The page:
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Old Feb 28, 2009, 8:31 AM   #1
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I live in a small town inNew Hampshire. Spring is on it's way but the last few years have been cold, snowy winters and this year is no exception. We haven't seen bare ground for months but now the temperature is occasionally above freezing and the snow is beginning to melt. That doesn't make for very pretty pictures in our normally pretty little town but here are a few samples.

While the past years have increased the number of residences, there is still a lot of farming. One of the first signs of spring is when the local maple syrup man puts out his pails and takes them back to his sugar shack for processing.


I apologize for the quality of this picture. It is cropped from a much larger photo.
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Old Feb 28, 2009, 8:34 AM   #2
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The sugar shack will soon be in operation. The elementary school children will have field trips to learn about maple syrup processing and to taste the product. For a couple of years my husband and I tapped our maple trees and make our own syrup. At the time, we heated solely with wood and the stove was always running with a pan of maple sap on top.
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Old Feb 28, 2009, 10:29 AM   #3
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Ahhh, the rural life. Lovely shots.
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Old Feb 28, 2009, 12:21 PM   #4
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Nice. I've been seeing the buckets starting to appear on trees, too.

Patty
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Old Mar 1, 2009, 8:04 AM   #5
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Patty and Walter,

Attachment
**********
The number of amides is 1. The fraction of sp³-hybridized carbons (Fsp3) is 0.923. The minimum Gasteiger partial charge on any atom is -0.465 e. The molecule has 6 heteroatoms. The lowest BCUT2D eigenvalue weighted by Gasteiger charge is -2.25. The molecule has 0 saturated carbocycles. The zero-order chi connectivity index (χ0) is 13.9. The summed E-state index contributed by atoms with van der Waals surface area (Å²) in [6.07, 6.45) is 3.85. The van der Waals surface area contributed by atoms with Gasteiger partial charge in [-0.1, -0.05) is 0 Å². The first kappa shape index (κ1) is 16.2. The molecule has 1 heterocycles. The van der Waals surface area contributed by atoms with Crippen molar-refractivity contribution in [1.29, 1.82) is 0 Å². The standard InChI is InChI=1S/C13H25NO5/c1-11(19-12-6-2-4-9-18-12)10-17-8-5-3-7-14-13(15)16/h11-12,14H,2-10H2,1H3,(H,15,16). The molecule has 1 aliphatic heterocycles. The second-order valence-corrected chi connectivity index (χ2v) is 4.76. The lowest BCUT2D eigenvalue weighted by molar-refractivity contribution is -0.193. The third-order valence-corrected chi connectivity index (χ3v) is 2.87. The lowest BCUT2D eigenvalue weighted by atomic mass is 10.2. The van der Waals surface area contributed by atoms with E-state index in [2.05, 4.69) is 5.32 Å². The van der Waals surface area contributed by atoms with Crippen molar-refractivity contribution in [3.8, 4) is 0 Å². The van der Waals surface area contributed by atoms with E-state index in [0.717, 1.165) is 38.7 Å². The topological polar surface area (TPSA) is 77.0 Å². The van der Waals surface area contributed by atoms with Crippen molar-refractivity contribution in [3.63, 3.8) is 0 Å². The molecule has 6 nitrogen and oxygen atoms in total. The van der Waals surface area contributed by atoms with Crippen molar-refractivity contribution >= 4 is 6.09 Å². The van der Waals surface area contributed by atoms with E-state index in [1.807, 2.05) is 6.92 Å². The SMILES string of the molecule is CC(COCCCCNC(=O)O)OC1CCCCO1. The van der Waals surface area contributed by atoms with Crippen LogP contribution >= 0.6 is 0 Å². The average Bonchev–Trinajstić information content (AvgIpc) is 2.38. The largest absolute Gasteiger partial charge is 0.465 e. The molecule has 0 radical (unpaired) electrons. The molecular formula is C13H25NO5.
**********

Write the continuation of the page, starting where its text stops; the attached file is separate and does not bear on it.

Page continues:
Thank you for your comments. It's hard to get a pretty picture this time of year.
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Old Mar 2, 2009, 2:37 AM   #6
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Yesterday,

Allow me to reminisce a bit but while growing up in Jamaica a group of Canadian high school youngsters from the town of Orilla, Ontario visited my High School. As a gift they brought us cubes of maple sugar.

We were so accustomed to sugar cane sugar, maple sugar was a delight and unique experience for us. I'll never forget the youngsters from Orilla and their kindness.

The whole maple sugar experience is so awesome to me that I buy 12 or more cans of maple syrup anytime I visit Canada.

Your shots togerther with the Food network documentaries on maple syrup are quite a combination.

Aloha
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Old Mar 2, 2009, 5:08 AM   #7
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Very nice. I can't imagine making it through a cold Northern winter on wood heat. That is a lot of work.

Paul
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Old Mar 2, 2009, 9:56 PM   #8
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I'm glad to see that some people still collect the Maple sap the old fashioned way! Nowdays, most maple operations use plastic tubing to connect the trees with a central piping system. That isn't worth photographing!

Nice shots.

Cal

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